image Life as an Introvert and the Benefits we can bring to the Friendship and Love.

https://www.flickr.com/photos/h-k-d/2942645738/in/photolist-5u2Q4m-eKms1g-7myyax-i7hYTv-iFMEAF-ovKVz9-hK1ZzE-2bYMzb-59YbqP-dJbBU4-eHxuFH-8kRo4o-d9JcBf-99brAe-jiVJUE-4oSf4V-fDpacL-p9foc3-5m7oo2-raWHCi-gd9eEx-am3D2b-c89RJQ-bAmCMk-AmcsNp-76czNs-8QqSaP-2EUbxh-oa5FUa-fcmsrL-Dkt8UV-8ZMacM-ncuDLt-pKYaDb-nxqDJd-cSGCsj-5mg4iM-7FJ5bw-cJLk4h-fNWmWq-bVXF9-697jqK-8TuaSp-zj8asb-bsFNmx-hg36q1-fPct4R-jNkcvc-AvWabg-zWaQ2o

I am a self-admitted introvert. I like having space, doing things either alone or with one other person. I sometimes won’t mind small groups, being anything less than four people.

Most people I know and associate tend to like larger groups. They feed off the energy of having lots of people around. They also prefer going to the big trendy spots where lots of people congregate. In essence, they display more extrovert qualities.

Since I prefer to, and re-energize better on my own or in a small intimate group setting, I feel I get unfairly judged by people. It’s almost as if I have a contagious disease.

I am not ashamed to admit that I am more of an introvert. I do occasionally, and will go out in big groups, but that can wear me out physically and mentally. I simply feel more comfortable in solitude than being anonymous in a large audience.

Some people even go as far as to assume introvert type people like myself have social anxiety disorders. I would like to put that unfair assessment to rest. Introverts do not have mental disorders, it’s just a preferential lifestyle that we choose to lead.

I may not always be physically present but when I am in the same room with a family member, friend or lover, they will get 100 percent of my attention and the best of me.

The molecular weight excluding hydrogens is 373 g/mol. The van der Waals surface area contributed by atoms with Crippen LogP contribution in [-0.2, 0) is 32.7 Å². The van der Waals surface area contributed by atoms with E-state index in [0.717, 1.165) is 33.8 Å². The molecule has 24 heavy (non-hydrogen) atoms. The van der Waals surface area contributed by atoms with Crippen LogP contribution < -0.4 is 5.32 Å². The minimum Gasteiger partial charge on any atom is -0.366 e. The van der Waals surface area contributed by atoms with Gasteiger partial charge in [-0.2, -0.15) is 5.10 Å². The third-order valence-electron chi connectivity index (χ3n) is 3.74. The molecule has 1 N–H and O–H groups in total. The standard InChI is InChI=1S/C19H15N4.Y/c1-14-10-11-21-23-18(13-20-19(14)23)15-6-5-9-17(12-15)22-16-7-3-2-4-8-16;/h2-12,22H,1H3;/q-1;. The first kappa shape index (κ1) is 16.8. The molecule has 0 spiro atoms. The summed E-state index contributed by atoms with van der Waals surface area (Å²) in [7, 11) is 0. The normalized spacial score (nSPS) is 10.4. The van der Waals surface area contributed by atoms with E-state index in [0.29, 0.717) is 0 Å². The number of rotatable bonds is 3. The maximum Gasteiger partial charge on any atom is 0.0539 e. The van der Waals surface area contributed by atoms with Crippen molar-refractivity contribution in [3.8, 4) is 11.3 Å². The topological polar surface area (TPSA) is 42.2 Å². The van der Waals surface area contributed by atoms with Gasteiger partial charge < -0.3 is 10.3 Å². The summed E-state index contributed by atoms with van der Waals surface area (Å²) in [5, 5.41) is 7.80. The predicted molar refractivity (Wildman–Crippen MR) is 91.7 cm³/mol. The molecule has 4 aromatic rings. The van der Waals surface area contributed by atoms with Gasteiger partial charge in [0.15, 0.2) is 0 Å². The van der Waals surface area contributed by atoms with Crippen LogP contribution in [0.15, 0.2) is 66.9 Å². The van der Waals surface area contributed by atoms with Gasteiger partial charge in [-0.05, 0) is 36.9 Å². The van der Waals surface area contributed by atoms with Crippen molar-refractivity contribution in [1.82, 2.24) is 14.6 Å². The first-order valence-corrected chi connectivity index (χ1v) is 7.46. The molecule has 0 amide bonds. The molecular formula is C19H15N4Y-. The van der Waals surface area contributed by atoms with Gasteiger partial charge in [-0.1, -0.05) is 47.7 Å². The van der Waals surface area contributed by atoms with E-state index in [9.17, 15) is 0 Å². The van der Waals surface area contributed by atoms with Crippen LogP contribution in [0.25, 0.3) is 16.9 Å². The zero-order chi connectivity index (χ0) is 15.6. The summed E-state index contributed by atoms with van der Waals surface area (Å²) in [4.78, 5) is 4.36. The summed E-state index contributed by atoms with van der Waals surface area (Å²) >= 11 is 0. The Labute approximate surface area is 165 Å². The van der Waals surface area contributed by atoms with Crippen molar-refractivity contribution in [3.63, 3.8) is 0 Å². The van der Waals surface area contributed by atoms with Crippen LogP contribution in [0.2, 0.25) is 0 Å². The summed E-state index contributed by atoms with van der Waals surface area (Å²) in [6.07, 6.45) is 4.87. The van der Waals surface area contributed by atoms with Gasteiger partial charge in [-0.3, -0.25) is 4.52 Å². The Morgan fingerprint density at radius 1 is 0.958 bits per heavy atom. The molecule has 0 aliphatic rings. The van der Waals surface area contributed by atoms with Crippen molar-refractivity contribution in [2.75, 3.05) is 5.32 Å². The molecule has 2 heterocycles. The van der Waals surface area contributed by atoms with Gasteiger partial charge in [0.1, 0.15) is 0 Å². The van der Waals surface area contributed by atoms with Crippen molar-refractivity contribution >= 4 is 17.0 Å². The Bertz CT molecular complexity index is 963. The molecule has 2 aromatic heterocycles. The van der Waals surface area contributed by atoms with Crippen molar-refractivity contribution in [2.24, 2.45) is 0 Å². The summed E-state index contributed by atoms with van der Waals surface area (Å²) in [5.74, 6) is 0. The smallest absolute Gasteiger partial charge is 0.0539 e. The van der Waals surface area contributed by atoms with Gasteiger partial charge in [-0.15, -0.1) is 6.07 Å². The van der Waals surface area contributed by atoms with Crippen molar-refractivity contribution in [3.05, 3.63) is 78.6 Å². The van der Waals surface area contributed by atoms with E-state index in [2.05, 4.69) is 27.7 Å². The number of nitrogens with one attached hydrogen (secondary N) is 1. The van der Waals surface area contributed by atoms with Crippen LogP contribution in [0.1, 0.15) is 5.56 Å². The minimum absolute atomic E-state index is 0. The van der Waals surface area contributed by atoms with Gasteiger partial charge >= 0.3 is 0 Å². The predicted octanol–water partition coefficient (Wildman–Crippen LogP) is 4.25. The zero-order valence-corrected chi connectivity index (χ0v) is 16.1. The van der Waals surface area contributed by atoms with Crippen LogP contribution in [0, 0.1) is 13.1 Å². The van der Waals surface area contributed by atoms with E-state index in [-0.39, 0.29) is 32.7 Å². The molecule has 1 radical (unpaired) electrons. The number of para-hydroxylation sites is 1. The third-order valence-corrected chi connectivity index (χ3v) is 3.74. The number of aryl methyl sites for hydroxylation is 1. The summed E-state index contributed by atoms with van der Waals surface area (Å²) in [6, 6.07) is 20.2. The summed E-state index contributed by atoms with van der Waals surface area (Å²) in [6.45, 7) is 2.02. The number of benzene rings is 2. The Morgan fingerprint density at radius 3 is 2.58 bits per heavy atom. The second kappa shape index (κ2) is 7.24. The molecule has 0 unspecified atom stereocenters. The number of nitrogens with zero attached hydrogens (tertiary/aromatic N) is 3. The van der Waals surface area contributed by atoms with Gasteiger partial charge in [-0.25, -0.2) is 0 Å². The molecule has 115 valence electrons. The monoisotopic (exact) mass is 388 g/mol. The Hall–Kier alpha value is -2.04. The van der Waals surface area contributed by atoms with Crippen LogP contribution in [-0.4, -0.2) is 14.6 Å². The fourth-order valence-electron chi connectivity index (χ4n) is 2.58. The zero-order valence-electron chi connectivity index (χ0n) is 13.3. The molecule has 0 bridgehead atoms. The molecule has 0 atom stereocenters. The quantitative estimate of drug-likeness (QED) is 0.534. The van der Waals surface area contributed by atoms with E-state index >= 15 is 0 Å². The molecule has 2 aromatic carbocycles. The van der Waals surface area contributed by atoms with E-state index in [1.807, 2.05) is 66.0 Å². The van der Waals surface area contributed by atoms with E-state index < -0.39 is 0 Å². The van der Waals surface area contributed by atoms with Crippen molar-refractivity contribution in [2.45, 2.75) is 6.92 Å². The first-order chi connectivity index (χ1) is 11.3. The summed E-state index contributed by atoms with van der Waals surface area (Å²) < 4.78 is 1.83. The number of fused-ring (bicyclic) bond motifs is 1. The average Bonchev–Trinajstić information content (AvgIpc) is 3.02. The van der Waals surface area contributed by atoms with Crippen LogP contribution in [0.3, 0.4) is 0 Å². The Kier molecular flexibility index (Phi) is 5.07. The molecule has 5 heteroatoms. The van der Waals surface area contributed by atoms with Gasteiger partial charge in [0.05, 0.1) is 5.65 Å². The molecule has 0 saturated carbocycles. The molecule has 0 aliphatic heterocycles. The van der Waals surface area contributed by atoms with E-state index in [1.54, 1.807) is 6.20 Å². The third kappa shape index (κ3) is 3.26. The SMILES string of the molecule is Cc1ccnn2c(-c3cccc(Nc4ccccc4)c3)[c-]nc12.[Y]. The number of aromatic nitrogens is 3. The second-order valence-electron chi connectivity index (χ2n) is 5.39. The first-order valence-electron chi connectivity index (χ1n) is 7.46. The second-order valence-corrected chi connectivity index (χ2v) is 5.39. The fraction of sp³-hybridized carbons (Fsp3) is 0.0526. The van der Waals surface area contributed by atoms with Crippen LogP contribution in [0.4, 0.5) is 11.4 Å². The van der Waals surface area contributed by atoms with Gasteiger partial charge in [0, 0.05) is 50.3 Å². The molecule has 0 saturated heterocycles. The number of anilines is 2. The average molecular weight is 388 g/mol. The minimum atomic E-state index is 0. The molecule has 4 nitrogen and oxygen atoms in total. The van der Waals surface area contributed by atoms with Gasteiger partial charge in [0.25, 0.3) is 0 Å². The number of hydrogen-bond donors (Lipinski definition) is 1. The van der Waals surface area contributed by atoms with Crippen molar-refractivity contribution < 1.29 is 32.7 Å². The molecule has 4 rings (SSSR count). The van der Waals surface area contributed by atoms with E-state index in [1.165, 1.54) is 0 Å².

I am an observer. I see what other people do and how other people react. I take mental notes. My mind is in constant motion. Hardly a second goes by where my mind is not thinking about something I’m witnessing or thinking about someone past or present in my life.

I am not a selfish person. Many of my thoughts are focused on how to best help and benefit others.

I may think of future situations that I may be in, ways to contribute my skills and talents by giving my life advice, little surprises to offer people to exemplify the thoughtfulness of my friendship or the love I have for my partner.

I may also think about people from my past, past situations and how best to use the lessons I learned from people who greatly left their mark on my life to better myself and those around me.

However all of this thoughtfulness comes at a price. I need space. I need moments of solitude away from big groups of people or society in general so my cycling mind can operate at its full capacity.